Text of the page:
Causes of Deafness in Dogs What Can Affect Your Dog's Hearing

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How can you protect your dog from hearing loss? The first step is to understand the leading causes of deafness in canines.

Dogs have a well-deserved reputation for keen hearing that can pick up tones undetectable by the human ear. Unfortunately, not every canine has that gift. Hearing loss or total deafness affects many dogs for different reasons. If you’re a dog parent (or considering becoming one) it’s good to understand the following factors that can impact your pet’s hearing.

Genetic Causes of Deafness in Dogs

Incidents of congenital deafness, or deafness at birth, have been reported in nearly 100 different breeds of dogs. Dogs with white fur in their coats and those with spotted or patched coats (called piebald or merle dogs) have the highest risk of being born with genetic hearing loss. Whether or not these dogs are deaf depends on whether they lack colored, or pigmented, cells in their ears.

Among those most at risk are Dalmatians; overall, about 30% of Dalmatians are born deaf in either one or both ears. Other breeds with high rates of congenital deafness include English Setters, Catahoula Leopard Dogs, Australian Cattle Dogs, English Cocker Spaniels, Jack Russell Terriers, and Bull Terriers.

Other Causes of Permanent Hearing Loss

As dogs age, they may suffer gradual hearing loss due to changes that occur within the ear or nervous system over time. These changes are most likely to start around 10 years of age. Your dog will probably not become totally deaf and, in fact, may continue to be able to hear high-pitched sounds, but there can be significant hearing loss. This gradual loss of hearing can result in behavioral changes such as becoming less active.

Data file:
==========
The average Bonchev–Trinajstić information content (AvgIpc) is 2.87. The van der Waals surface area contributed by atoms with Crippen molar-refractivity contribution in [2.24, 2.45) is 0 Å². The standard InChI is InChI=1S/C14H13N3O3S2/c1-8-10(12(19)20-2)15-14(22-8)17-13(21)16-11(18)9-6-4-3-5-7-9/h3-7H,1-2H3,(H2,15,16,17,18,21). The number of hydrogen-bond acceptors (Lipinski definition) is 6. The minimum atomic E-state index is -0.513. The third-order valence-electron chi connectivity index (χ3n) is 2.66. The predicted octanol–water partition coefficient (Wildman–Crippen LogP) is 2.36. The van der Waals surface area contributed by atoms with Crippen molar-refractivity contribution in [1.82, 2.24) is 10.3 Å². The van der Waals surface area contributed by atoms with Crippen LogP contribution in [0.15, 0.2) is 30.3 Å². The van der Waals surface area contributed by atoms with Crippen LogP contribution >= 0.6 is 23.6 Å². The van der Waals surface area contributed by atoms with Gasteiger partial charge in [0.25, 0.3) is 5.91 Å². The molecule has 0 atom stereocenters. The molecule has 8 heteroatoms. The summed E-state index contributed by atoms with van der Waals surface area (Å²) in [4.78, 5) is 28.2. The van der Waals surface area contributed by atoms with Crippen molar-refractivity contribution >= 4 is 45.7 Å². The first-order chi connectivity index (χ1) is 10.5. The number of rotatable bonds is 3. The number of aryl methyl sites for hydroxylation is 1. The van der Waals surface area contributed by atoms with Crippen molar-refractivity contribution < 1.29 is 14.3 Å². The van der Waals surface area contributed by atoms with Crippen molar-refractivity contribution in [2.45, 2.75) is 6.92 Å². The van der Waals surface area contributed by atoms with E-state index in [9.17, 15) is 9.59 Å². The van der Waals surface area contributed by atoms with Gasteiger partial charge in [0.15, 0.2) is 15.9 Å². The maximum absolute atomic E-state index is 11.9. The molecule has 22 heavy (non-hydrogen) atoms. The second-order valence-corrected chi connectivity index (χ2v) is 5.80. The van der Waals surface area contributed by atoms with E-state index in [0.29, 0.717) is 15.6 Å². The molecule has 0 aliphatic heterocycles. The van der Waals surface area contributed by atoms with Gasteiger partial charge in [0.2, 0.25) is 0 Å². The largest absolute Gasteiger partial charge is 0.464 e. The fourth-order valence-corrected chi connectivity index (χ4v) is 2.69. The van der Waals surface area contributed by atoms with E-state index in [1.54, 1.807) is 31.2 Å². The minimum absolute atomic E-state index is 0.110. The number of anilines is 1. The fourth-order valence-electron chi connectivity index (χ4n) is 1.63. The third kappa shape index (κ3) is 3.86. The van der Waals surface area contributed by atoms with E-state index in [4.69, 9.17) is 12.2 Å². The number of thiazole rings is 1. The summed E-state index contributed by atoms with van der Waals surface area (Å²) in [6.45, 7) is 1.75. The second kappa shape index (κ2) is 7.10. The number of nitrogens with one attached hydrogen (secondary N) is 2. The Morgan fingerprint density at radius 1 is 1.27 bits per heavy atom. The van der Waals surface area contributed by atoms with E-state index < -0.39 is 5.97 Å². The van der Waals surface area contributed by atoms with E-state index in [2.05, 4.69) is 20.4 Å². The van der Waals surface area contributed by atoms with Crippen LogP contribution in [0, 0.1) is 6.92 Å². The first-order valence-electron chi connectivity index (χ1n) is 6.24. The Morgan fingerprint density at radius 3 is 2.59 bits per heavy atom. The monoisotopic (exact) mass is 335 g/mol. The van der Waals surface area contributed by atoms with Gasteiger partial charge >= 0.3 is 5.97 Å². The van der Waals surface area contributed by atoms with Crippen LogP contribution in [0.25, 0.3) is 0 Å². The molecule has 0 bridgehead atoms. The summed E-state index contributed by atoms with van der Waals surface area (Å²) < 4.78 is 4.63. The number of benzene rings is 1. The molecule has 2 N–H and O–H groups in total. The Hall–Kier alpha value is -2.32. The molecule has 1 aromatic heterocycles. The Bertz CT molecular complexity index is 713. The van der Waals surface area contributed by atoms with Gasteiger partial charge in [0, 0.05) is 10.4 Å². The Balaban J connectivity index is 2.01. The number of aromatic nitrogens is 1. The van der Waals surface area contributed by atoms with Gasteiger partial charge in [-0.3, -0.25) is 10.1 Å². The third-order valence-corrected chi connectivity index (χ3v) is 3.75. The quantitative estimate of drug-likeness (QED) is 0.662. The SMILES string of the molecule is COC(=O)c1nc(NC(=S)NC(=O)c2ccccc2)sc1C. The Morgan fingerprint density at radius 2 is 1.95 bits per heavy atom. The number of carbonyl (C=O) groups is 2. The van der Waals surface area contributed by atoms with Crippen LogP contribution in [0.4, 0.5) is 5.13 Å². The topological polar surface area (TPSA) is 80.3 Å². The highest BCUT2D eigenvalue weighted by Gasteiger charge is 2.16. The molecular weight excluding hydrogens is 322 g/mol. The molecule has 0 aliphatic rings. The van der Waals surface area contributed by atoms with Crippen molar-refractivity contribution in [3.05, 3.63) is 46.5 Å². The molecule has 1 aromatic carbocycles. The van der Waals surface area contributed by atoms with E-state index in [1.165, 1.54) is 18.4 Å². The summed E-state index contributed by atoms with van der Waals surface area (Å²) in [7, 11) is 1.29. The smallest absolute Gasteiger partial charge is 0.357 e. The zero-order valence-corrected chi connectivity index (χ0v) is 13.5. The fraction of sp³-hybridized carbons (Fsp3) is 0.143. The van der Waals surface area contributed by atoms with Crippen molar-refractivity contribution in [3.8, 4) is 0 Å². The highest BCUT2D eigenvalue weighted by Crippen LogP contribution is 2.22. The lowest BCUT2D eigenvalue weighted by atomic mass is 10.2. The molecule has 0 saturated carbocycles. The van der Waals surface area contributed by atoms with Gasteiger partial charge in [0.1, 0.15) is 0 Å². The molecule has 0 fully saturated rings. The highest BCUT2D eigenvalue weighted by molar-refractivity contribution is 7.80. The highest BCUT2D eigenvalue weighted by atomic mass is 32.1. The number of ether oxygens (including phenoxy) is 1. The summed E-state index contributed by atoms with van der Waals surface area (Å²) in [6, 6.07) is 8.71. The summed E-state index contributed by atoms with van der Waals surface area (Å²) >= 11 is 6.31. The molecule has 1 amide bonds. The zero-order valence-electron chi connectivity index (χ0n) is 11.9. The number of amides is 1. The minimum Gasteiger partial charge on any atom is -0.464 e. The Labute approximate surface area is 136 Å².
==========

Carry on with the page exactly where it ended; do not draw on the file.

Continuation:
Injuries to the ear from trauma or exposure to loud noises can also cause irreversible deafness in dogs. Hunting dogs, for instance, who are repeatedly exposed to loud gun blasts are at significant risk.

Causes of Temporary Hearing Loss

Ear infections can interfere with your pet’s sense of hearing and need to be treated right away to prevent any long-lasting damage. The cause of the ear infection can affect how quickly a serious problem and possible deafness occur. The most common cause of infection is an infestation of ear mites, parasites that breed in the ear and create a waxy discharge as they feed on your pet. This waxy discharge can lead to blockages that cause deafness. Ear mites, thankfully, can be eradicated with proper treatment, which may include drops, oral medication, or topical treatments.

Other issues that can cause blockages are cuts inside the ear that become infected, a buildup of hair or skin cells, or fungus or yeast infections (although these are less common in dogs than cats). Regularly checking your dog’s ears can help you spot blockages or signs of inflammation early so that you can nip any problems in the bud before they progress to the point of causing hearing loss. Regular vet visits are also important so your vet can properly clean your dog’s ears.

Cancer and Deafness

Dogs can develop tumors in their ears, and these can impact your pet’s hearing. Polyps or tumors should be surgically removed even if they are benign. Once the tumors are removed, your dog’s hearing should return to normal, but you’ll need to talk to your vet about any ongoing treatment or follow ups to discuss any needed treatments for cancerous growths.

More on Hearing Loss

Symptoms of Ear Infections in Dogs and Cats
Dog Dementia: How it Affects Aging Dogs
10 Must-Ask Questions to Ask at Senior Dog Vet Visits

This information is for informational purposes only and is not meant as a substitute for the professional advice of, or diagnosis or treatment by, your veterinarian with respect to your pet. It has, however, been verified by a licensed veterinarian for accuracy.

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